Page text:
Last July, Lansing code compliance officers conducted an inspection of the Porter Apartments, a 98-unit, low-income apartment building for senior citizens located on Townsend Street in downtown Lansing. More than 50 citations were issued against the property for violations ranging from inoperable smoke detectors in nearly one-quarter of the units to the presence of a variety of nonhuman occupants, including cockroaches and rodents. It wasn’t the first time city inspectors were called to the building, not by a long shot. According to city records, Porter Apartments has been cited at least 17 times for safety and trash violations since 2014.
More than a year later, it appears little has changed. Thanks to excellent reporting this week by the Lansing State Journal, we know that the property is still plagued with pests and unresolved physical issues that endanger the health and safety of the building’s residents. The LSJ article raises serious questions about why such hazardous and unhealthy conditions have been allowed to persist at the building, despite repeated interventions by city inspectors. Because the property is also inspected and subsidized by the federal Department of Housing and Urban Development, the responsibility to ensure that the property is safe for human habitation also falls on their shoulders.
Porter Apartments is one of 73 properties in 29 states owned by California Commercial Investment Companies, based in Thousand Oaks. The company acquired the property, a former luxury hotel, out of foreclosure in 2005. Despite their lackluster track record of maintaining the building, the company is now asking the Lansing City Council to approve a 40-year extension of its Payment in Lieu of Taxes (PILOT) agreement. For the unfamiliar, a PILOT is a long-term tax break that aims to encourage the development of affordable housing. According to the nonprofit Community Housing Network, PILOTs can often make it possible for developers to invest in communities and neighborhoods where it would be difficult to develop if the property was subject to taxation on the assessed value of the property. In other words, PILOTS are the special sauce that makes the economics of affordable housing work for both investors and low-income residents.
City leaders are reticent to approve the requested PILOT extension for Porter Apartments, and for understandable reasons. Even though the purpose behind PILOT agreements is well established and entirely defensible, the notion that taxpayers will be subsidizing substandard housing leaves a bitter aftertaste. Rather than an incentive to provide quality, affordable housing, in this case the PILOT seems to operate as a slumlord subsidy, lining the pockets of the absentee owner and investors while leaving vulnerable residents to live in varying degrees of squalor. The property owners argue that approving the PILOT will allow them to invest millions of dollars to improve the structure, which was built a century ago and hasn’t had a major update in more than 15 years. Better late than never, we suppose, but why has it taken them more than a decade to come up with a plan to modernize the building?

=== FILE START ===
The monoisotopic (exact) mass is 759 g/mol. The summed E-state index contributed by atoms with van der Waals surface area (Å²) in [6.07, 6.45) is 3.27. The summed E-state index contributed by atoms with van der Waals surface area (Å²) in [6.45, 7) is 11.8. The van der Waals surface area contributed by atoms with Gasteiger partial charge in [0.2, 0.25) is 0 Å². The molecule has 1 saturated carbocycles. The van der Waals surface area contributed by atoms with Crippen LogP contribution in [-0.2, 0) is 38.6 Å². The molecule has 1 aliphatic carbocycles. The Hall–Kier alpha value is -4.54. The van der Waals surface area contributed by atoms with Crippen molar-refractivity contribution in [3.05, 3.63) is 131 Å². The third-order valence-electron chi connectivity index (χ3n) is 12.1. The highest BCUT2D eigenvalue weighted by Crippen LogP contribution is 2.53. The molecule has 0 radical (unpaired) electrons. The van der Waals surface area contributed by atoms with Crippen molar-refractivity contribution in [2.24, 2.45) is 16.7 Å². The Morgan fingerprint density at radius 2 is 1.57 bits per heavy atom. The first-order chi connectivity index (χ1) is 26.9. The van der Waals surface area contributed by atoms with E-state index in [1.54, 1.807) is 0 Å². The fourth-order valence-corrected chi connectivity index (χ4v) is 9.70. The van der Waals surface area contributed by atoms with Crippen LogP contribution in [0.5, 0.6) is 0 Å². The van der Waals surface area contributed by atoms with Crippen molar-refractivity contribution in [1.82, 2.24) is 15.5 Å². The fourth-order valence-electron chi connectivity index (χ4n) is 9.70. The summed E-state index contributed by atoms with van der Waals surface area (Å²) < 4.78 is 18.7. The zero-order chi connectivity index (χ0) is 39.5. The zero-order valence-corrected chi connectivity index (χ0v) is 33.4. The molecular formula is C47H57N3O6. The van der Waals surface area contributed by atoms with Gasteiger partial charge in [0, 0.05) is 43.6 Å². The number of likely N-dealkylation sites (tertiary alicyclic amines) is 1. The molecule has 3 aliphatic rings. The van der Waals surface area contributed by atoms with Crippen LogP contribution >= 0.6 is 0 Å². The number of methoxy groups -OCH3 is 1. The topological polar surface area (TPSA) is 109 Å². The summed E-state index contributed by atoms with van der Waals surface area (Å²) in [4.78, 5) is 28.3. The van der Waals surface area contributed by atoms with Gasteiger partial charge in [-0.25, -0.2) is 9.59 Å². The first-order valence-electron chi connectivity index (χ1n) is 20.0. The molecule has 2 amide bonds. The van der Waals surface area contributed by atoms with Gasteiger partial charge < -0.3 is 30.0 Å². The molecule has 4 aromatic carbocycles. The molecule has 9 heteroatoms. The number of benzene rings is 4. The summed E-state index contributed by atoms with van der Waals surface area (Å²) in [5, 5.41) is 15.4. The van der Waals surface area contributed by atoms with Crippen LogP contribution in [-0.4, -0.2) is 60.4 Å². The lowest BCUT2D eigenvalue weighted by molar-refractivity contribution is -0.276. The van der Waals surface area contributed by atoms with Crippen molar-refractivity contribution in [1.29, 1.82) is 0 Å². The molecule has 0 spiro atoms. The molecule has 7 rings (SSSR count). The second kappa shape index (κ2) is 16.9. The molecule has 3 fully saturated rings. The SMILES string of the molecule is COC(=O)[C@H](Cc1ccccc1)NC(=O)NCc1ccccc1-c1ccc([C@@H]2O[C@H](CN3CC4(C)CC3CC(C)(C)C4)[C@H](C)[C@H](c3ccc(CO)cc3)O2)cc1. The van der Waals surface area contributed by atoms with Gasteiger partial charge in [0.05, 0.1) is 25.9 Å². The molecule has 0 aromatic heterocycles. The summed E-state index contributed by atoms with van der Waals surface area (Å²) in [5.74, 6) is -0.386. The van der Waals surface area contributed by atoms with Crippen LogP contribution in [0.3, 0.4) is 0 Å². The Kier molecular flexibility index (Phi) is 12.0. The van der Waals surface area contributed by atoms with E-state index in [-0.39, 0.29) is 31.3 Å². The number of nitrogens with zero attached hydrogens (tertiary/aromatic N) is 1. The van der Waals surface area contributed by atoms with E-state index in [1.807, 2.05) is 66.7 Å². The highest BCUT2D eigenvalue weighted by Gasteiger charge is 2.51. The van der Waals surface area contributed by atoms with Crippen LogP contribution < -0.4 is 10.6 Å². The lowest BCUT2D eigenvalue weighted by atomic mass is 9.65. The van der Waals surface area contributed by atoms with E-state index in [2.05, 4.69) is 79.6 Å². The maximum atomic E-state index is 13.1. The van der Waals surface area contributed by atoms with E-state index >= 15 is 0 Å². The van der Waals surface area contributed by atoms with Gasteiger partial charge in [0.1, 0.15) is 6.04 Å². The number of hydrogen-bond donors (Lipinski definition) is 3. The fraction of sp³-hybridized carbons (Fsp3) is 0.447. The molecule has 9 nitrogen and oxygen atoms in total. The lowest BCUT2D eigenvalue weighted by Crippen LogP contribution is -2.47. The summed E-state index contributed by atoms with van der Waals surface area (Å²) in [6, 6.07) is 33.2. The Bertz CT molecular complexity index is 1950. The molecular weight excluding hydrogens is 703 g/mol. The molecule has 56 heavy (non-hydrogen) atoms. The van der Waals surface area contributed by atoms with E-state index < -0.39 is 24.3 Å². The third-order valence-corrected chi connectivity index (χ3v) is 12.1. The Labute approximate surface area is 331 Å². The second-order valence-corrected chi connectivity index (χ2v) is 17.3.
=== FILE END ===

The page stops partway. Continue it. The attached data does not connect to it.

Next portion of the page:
It doesn’t need to be this way. The most obvious solution is to use the PILOT agreement as leverage by placing conditions on its approval that require the owner to maintain the property to the city’s standards. Failure to do so would void the agreement and subject the property to full taxation. However, based on guidance provided by the City Attorney’s Office in Council committee meetings, it is unclear if such provisions are permitted in PILOT agreements, which are based on a template provided by the Michigan State Housing Development Authority, the state agency that approves all PILOT requests.
If such conditions are not permitted in a PILOT agreement, we believe they should be. We urge Lansing officials to confer with state legislators on the matter and request changes to whatever rule or law stands in the way. It is bizarre that such an agreement can require that prevailing wages be paid on any work done to the property but cannot require compliance with local building codes. We daresay that such a requirement could have a salutary effect on the quality of low-income housing across the state. But it would also likely face stiff opposition in the Republican-dominated state legislature, where commercial property owners and their lobbyists have vastly more clout than low-income senior citizens with rats for roommates.
This unfortunate situation creates a real dilemma for city leaders. If the PILOT for Porter Apartments is not approved, the property owners could decide it is no longer profitable to own the building and simply walk away. The last thing the beleaguered residents need is to be evicted in the middle of a pandemic, compounding their misery and burdening the city with the task of relocating them in the dead of winter. A similar housing crisis erupted six years ago when the Life O’Riley mobile home park was condemned by Ingham County health inspectors due to nearly identical issues. Lansing doesn’t need a rerun of that sad episode.
We would be remiss if we didn’t also point out that the Lansing City Council has been aware of the problems at Porter and reviewing the property owner’s request for a PILOT extension for at least two years. It’s time to stop talking about it and start doing something to put an end to the miserable conditions at Porter Apartments before tragedy strikes. Linking the property owner’s PILOT approval to their compliance with city building codes seems like the most promising approach.